Throughout this course, we'll be using a mixture of both weighty and trivial examples. Sometimes it may seem there's not much downside to being misinformed: who really cares if the "Alexa Voice-Activated Toilet" is real or Monster Brand Caffeinated Ham is fake?
But there are serious social implications to people not paying attention to where their information is coming from.
The video below primarily makes a point about Google. But given the facts presented here, is there a way that a lack of web literacy also played a role?
One of the patterns we see in online radicalization — from Nazism to ISIS — is that people often begin their journey by discovering information on the web from extremists that shocks them. Usually they are unaware — initially — of the source of the information, and if they were aware of the source they might be more skeptical of the information presented. By the time they understand who is supplying the information and what their motives are, they are already aligned with those organizations' viewpoints.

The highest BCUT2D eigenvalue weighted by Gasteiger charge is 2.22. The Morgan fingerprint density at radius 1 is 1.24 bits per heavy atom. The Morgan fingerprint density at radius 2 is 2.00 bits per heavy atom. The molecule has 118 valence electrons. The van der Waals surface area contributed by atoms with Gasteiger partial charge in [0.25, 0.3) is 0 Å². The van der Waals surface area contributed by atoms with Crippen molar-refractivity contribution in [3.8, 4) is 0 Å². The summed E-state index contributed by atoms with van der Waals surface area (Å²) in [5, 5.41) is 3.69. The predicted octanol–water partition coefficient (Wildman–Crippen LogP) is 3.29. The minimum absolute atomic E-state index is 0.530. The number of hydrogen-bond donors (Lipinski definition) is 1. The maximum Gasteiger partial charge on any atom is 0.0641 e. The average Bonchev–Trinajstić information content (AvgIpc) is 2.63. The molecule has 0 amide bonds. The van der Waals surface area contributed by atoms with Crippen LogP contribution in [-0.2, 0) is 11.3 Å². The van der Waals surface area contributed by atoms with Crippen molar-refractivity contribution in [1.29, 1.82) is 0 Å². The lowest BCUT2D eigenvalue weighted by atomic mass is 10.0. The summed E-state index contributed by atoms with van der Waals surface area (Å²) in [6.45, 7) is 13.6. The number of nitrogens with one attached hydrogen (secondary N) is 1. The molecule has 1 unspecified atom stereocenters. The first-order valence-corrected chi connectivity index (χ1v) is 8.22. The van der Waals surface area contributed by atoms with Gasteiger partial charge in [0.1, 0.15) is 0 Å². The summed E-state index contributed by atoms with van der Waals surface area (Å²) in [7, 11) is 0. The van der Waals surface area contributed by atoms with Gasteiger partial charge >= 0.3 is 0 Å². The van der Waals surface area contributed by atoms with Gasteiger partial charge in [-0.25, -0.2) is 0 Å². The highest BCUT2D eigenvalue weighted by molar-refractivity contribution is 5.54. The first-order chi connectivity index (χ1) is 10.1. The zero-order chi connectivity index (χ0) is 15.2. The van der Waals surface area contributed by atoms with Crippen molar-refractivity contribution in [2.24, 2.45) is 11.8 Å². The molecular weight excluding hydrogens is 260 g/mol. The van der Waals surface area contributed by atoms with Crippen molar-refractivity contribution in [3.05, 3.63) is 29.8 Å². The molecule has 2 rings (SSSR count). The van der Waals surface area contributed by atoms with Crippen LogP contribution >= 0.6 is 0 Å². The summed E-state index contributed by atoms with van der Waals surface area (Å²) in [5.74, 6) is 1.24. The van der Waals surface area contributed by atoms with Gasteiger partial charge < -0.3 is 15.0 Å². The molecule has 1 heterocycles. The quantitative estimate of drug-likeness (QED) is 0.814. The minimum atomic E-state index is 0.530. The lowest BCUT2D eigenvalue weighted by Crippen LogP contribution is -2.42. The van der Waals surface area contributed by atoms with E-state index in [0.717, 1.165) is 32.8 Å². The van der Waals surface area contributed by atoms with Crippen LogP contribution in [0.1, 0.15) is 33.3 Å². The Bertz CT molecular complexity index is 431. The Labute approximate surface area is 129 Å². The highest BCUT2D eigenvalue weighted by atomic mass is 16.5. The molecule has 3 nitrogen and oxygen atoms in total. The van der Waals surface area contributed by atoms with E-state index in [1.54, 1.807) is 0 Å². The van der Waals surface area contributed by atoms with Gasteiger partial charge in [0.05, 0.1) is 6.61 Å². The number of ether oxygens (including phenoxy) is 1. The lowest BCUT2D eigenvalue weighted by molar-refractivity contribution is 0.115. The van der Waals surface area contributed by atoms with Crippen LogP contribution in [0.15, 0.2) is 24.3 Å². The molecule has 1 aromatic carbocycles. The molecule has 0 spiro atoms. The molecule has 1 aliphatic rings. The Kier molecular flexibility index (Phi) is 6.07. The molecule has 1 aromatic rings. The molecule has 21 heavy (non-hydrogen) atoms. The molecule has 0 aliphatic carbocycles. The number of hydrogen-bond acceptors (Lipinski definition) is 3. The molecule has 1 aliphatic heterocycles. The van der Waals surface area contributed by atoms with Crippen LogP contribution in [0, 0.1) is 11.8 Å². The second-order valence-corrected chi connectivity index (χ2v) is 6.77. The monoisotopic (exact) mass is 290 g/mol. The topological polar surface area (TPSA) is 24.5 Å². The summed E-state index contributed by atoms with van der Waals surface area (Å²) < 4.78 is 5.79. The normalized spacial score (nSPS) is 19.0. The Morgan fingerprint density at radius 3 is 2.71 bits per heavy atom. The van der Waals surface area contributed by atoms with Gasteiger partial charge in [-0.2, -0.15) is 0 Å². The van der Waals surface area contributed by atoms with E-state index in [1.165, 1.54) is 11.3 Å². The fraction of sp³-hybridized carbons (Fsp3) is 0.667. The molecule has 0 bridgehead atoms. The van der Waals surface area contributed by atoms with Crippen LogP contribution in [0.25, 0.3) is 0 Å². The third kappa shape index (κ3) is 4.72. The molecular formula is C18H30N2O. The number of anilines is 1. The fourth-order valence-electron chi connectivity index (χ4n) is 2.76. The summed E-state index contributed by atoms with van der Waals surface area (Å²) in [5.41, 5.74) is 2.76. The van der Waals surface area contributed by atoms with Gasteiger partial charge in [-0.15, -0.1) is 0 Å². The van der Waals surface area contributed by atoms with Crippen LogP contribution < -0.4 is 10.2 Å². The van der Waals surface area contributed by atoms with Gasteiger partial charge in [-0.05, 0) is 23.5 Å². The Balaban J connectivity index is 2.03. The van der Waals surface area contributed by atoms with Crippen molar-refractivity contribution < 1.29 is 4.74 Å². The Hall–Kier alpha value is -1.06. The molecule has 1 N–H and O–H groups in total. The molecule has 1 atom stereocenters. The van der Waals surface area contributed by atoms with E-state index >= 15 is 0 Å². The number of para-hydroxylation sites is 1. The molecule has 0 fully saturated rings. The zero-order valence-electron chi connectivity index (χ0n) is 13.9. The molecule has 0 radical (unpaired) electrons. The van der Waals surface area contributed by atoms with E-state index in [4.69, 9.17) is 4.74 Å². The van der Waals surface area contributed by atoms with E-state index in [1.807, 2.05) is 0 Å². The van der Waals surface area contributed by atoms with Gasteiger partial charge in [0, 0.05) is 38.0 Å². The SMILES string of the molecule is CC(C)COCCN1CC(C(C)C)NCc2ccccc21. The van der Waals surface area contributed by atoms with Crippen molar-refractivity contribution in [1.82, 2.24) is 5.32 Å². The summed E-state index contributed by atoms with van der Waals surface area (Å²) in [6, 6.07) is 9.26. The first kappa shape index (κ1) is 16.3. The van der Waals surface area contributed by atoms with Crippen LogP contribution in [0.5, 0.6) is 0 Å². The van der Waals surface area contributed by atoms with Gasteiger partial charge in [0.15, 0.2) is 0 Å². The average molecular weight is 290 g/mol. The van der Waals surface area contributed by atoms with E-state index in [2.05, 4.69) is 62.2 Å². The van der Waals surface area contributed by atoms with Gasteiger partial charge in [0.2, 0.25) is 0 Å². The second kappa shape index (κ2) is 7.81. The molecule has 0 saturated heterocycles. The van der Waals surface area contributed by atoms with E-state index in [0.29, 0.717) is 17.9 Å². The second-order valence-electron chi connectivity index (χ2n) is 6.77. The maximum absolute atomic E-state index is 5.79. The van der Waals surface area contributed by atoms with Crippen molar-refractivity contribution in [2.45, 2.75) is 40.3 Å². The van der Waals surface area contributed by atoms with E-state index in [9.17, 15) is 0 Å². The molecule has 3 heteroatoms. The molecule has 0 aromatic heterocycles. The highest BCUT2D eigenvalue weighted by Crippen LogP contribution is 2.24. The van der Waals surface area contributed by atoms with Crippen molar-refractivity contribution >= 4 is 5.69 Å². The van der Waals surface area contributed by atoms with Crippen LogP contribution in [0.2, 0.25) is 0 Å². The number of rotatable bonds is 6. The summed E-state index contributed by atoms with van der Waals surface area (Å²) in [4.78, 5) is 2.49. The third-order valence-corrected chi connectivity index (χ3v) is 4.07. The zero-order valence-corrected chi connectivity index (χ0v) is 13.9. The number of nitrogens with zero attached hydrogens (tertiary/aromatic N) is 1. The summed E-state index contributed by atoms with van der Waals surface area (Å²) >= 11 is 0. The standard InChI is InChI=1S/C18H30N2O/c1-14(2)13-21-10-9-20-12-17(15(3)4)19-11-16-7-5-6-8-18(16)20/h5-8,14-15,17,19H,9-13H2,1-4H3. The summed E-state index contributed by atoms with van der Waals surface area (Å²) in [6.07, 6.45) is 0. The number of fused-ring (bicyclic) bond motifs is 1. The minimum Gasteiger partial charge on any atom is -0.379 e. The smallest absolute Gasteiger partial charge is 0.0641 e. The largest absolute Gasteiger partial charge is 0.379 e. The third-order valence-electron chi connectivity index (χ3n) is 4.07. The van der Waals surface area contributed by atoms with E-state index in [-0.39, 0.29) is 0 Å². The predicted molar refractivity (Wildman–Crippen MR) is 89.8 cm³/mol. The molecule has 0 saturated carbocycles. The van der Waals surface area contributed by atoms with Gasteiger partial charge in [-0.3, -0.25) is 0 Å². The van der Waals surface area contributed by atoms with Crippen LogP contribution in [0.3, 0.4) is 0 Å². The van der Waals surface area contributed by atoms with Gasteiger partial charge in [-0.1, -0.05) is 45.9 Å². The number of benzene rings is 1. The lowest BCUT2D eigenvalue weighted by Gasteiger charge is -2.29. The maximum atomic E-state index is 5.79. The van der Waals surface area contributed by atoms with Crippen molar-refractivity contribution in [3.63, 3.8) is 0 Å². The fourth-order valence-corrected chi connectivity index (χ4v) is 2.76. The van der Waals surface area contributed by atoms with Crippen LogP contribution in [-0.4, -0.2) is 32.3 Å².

Once a person starts down the conspiracy spiral, it's very hard to get back out. There is such a gap between what they see in "respected" sources and what they see from extremist sites that they come to believe the respected sites must be in on the conspiracy. And while in the past many people might hold one or two conspiracy theories, the hyper-connected, algorithmic nature of the internet creates a situation where believing in one conspiracy theory may lead to your exposure to more and more radical conspiracy theories.
Next up: Conclusion of Lesson One